Ninety Days: A Memoir of Recovery

Date Tue, April 10 2012

Ninety Days: A Memoir of Recovery

Ninety Days: A Memoir of Recovery

Ninety Days is the true story of literary agent Bill Clegg’s decent into drug abuse and rise back out. The theme, ninety days, focuses on the rehab practice of making it through the first 90 cleans days. Three months might seem like a short time to some, but as I read Bill’s story, it became clear that 90 days was something that almost every addict struggles with. There were many set-backs and relapses. Even when Bill thought he was safely in the clear, he wasn’t.

This story is always read and sometimes grim. There’s a darkness to Bill’s struggle that can be discomforting to some. At some points, I knew he was going to relapse but I hoped against hope that he wouldn’t. Even as he described the urges of addiction, which I’ve never felt, there was something so human about him. There were thoughts and feelings that I could identify with, wholly.

Ultimately, we see Bill grow and mature as a person, but perhaps not as much as you’d see in fiction. His life had hit rock-bottom and, as is always manages to, worked its way back up to Bill’s surprise. The book ends with a bit of a moral, as Clegg explains how he learned his sobriety depends on being surrounded by other addicts who have been through the same fight, who will always be going through that fight. Although he addresses the readers who are possibly experiencing the same struggle, I think is comes off as a bit preachy and mis-guided. I would not recommend this to any recovering addict, as it would almost certainly drive them back to their drug of choice. This is the kind of book that triggers. The end would have been fine if the author had simply wrapped up with memoir with the fact that he learned he needed other recovering addicts, and let it at that.

Clegg’s style of writing is quick and approachable, so that the book never feels tedious. This is impressive, considering the subject. It was definitely a book that I enjoyed reading, and one that is easy enough to read while you’re waiting. It doesn’t require too much concentration. In fact, if you want an engaging and epic story, this might not be the one for you.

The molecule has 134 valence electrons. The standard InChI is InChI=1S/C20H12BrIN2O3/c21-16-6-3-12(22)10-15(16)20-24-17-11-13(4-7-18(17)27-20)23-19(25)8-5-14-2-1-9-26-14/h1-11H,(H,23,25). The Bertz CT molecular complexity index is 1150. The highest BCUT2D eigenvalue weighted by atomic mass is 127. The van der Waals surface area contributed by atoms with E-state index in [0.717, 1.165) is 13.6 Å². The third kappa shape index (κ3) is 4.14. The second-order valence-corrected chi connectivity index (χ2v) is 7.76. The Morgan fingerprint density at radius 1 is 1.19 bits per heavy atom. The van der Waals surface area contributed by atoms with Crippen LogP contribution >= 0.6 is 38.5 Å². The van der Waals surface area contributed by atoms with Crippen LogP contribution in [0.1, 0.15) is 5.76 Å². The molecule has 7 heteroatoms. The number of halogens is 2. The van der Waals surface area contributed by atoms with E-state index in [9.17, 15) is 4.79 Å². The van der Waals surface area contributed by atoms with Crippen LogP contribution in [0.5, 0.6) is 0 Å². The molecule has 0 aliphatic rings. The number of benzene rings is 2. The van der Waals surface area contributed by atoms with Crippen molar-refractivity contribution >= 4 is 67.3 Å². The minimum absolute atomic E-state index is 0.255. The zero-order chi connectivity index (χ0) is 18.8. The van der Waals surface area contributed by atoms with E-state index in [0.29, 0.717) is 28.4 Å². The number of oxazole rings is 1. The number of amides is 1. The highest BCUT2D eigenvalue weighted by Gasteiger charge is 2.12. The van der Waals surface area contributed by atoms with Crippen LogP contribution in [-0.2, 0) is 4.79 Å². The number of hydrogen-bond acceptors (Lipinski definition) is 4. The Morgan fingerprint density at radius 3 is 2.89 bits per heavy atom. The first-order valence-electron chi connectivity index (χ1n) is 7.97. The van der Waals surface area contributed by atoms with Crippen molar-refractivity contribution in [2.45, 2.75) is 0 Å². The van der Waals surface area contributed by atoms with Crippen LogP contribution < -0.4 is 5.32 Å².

While Ninety Days: A Memoir of Recovery wasn’t a perfect book, it was definitely a nice change of pace from what I normally read.

9 Responses

  1. Emmi April 19 2012 @ 3:47 pm

    Now this sounds like a really great read. I might have to check it out!

  2. Grace April 19 2012 @ 5:03 pm

    Thanks for the honest review. I enjoyed reading your review and you seem like you gave it a fair analysis even though it was not your book of choice.

  3. Pam April 19 2012 @ 6:36 pm

    While not the subject matter I usually read, this book does sound intriguing. I applaud Mr. Clegg for approaching this subject with candor and honesty.

  4. Tori April 19 2012 @ 7:35 pm

    Sounds like an interesting book. I like having those easy to reads from time to time that don’t take as much brain power!!

  5. Beeb Ashcroft April 19 2012 @ 8:18 pm

    Thanks for introducing me to this book, I had not heard of it previously. Memoirs/nonfiction are my favorite book genre.

  6. diane April 19 2012 @ 9:05 pm

    Thanks for the review. SOunds like a very deep subject but a good read!

  7. daisy April 20 2012 @ 12:18 pm

    I’m going to check this book out!

  8. Minta April 20 2012 @ 6:28 pm

    I have never heard of this book. Might have to check it out.

  9. Heather ~ Acting Balanced Mom April 22 2012 @ 11:04 am

    Sounds like a neat read!

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